IP Logged
 
kylemeister
God Member
*****
Offline



Posts: 4855
Location: USA
Joined: 10/24/05
Re: Barmen Catalan
Reply #5 - 01/10/23 at 15:12:07
Post Tools
RosemarysBaby wrote on 01/10/23 at 07:44:22:
You make a great point. I personally like this idea:
4...exd5 5.Bf4 Ngf6 6.e3 Nh5
Jozarov made this video talking about it
https://www.youtube.com/watch?v=N7C0_kR69Sk


Historical tidbit:  that line 5. cd ed 6. Bf4 c6 7. e3 Nh5 appeared in the NIC Yearbook in 1986 (in a game Seirawan-Andersson), with Black's seventh adorned with an exclamation mark.

I recall that the Yearbook, much later, used the term "the 4...Nbd7 complex."
  
Back to top
 
IP Logged
 
RosemarysBaby
YaBB Newbies
*
Offline


I Love ChessPublishing!

Posts: 46
Joined: 08/29/22
Re: Barmen Catalan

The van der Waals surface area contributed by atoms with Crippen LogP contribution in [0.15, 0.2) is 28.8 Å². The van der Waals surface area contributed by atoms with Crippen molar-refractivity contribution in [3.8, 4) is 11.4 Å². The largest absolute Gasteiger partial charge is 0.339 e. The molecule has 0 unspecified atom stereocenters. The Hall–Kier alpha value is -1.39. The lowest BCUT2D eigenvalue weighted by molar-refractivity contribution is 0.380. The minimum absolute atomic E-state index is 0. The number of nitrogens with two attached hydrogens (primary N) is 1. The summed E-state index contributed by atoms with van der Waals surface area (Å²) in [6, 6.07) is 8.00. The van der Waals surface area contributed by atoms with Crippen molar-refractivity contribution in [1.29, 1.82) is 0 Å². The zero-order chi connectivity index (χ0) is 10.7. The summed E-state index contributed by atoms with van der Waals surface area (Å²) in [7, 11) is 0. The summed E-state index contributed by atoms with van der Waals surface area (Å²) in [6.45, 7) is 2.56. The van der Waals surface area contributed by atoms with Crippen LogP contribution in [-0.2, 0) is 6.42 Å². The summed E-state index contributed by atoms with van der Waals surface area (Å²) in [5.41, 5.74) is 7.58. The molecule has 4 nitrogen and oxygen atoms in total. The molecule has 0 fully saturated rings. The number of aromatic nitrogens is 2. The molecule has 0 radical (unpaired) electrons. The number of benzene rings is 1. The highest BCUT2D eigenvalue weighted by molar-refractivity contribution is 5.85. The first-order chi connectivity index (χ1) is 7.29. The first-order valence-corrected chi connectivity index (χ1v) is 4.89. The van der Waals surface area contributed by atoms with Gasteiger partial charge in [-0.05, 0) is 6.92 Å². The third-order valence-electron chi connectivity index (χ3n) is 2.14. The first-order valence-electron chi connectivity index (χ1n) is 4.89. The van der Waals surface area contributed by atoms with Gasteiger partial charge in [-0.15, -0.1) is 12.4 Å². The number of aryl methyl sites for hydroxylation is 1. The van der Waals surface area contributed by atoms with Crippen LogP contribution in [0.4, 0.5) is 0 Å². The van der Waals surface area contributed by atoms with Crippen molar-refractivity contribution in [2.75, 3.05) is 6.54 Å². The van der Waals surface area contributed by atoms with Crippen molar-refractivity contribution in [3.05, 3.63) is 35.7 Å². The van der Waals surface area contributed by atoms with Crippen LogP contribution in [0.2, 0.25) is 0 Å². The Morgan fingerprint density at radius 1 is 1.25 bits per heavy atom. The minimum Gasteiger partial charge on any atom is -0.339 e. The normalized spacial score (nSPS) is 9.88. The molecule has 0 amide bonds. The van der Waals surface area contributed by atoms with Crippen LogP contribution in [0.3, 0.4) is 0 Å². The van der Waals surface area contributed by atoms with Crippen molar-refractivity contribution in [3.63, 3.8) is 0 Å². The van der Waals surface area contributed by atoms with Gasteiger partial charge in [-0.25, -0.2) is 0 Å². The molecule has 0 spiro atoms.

Reply #4 - 01/10/23 at 09:30:30
Post Tools
Idk about the naming convention. I'm just calling it that since it's what you get when you plug 1.d4 d5 2.c4 e6 3.Nf3 Nf6 4.Nc3 Nbd7 into most opening tools. Ofc the main play leads to the Orthodox QGD. A line that doesn't get its laurels for standing solid since Lasker times. I also think it deserves re-evaluation, some of the analysis on the main lines is ancient.

Anyways, in my opinion, there is a point in addressing the Barmen variation individually of the Orthodox:
1. There are lines unique to this variation such as 5.Bf4 dxc4 and 5.e3 a6
2. There are move-order kinks that distinguish it from the Be7 move-order, Such as avoiding the Harrwitz attack, getting into the case-in-point Catalan line. As well as these Ragozin transpositions: 1.d4 d5 2.c4 e6 3.Nf3 Nf6 4.Nc3 Nbd7 5.cxd5 exd5 6.Bg5 Bb4 and 6... h6 7. Bh4 Bb4
« Last Edit: 01/10/23 at 15:12:56 by RosemarysBaby »  
Back to top
 
IP Logged
 
TD
God Member
*****
Offline


Feyenoord forever!

Posts: 619
Location: Rotterdam, NLD
Joined: 02/12/11
Re: Barmen Catalan
Reply #3 - 01/10/23 at 08:10:29
Post Tools
I guess the first four moves make the Barmen line? I have never heard of it.
  
Back to top
 
IP Logged
 
RosemarysBaby
YaBB Newbies
*
Offline


I Love ChessPublishing!

Posts: 46